By Linda R. Ruggles, Lecturer, History
The University of Maryland University College
I am credibly inform’d, that a certain Gentlewoman miscarry’d at the ungrateful and yelling Noise of a Deacon in reading the first Line of a Psalm: and methinks if there were no other Argument against this Practice (unless there were an absolute necessity for it) the Consideration of its being a Procurer of Abortion, might prevail with us to lay it aside.
James Franklin, New-England Courant (February 17/24, 1724)
In 1720 a sermon, attributed to Thomas Symmes (1677-1725),1 called attention to the problems of singing as practiced in the Congregational churches of New England. This sermon was published in Boston that same year with, as was the custom, a lengthy title which spelled out the details of what was to become a controversy:
The Reasonableness of Regular Singing, or Singing by Note. In an Essay to revive the true and ancient mode of singing psalm-tunes according to the pattern of our New England psalmbooks, the Knowledge and practice of which, is greatly decayed in most congregations. Writ by a Minister of the gospel. Perused by several ministers in the town and country, and published with the approbation of all who have read it.
There followed over the next decade a variety of sermons, tunebooks, letters, and newspaper notices dealing with the issue of regular singing (using written music) versus the old way (an oral tradition called lining-out).
The Puritans, both in England and New England, adhered to the teachings of John Calvin regarding music in the worship service and used unaccompanied psalmody. Calvin and his followers sought to abolish all forms of ritual, which they saw as worship without understanding. Regular singing, with its use of written music, was seen by its opponents as “Quakerish and Popish, and introductive in Instrumental Musick.”2
From the initial settlements of the Plymouth and Massachusetts Bay colonies singing in the churches was a capella, frequently using lining-out. This practice consisted of a precentor who set the tune by singing or reading each line of a psalm, which the congregation then repeated. Lining-out was used especially in churches where psalm books and tune books were not generally available, and was common both in America and England. The practice was given official sanction in England, where Parliament, in the Ordinance of 1644 (regarding details of the worship service) specified its use in congregations which had members who were not able to read, until such time as they became literate.3 The tunes were commonly known ones found in several tunebooks printed during the 17th century. Thomas Ravenscroft’s The Whole Booke of Psalmes… (London: Thomas Harper for the Company of Stationers, 1633), and the Sternhold-Hopkins Psalter, were the most likely sources in Massachusetts Bay.4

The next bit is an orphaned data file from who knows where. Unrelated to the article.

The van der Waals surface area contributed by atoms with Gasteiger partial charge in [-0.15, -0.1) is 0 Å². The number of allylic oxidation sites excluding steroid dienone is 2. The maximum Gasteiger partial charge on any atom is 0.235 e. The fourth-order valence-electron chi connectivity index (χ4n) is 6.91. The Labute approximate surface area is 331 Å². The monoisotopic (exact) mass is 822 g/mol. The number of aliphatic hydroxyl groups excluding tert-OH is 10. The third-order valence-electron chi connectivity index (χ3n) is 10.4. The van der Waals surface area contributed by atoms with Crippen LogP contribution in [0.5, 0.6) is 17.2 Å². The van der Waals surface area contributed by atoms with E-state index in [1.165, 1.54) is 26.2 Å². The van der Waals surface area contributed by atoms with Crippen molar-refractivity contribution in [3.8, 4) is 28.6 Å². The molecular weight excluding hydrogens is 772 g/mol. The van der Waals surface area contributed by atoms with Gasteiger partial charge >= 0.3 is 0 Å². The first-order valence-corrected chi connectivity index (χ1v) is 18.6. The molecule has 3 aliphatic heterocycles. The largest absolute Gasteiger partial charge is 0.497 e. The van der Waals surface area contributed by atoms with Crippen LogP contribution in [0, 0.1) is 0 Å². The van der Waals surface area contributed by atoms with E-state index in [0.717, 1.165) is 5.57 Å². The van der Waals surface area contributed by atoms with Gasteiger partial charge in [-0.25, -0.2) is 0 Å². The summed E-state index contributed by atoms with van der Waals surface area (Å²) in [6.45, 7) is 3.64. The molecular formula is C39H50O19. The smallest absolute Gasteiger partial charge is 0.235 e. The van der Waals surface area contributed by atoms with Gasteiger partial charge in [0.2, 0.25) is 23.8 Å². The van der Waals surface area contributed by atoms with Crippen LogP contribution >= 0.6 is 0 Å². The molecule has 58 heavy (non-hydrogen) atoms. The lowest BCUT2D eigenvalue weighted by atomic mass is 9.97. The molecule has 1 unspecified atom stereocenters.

As is usual in an oral tradition, the tunes were altered according to the individual singer’s interpretation and abilities.5 During the century after the establishment of English colonies in New England, the tunes became unrecognizable from church to church, and even within a single church, as each person embellished them. This style of singing featured extremely slow tempos, with notes added to the melody by each individual singer. In addition, since the singing was unaccompanied, people who were not sure of the melody would wait until the leaders sang the next note before joining them. This had the effect of slowing the tempo, which further blurred the rhythmical patterns and also caused several notes (not always in harmony) to be sung together.6 Thomas Symmes gave a colorful description of these difficulties in his treatise, Utile Dulci (1723):
Hence you may remember, that in our Congregation we us’d frequently to have some People Singing a Note or Two, after the rest had done. And you commonly strike the Notes not together, but one after another; One being half way thro’ the second Note, before his Nei’bour has done with the First, &c.7
The concept of regular singing was introduced to address these problems. It was part of the continuing debate of who had the final authority within the church, the minister or the congregation, since the ministers weighed in on the side of regular singing against the resistance of many in their congregations.
The records of the controversy are contained almost exclusively in the published sermons of those ministers who favored the use of regular singing. Many of them included within their titles, or in prefaces, endorsements by other clergy that they should be read by clergy and laity alike for the purification of worship. That these sermons were published is an indication of the significance of the subject matter beyond the aesthetics of the music as it affected the structure of worship and influence of the clergy.
II. The Controversy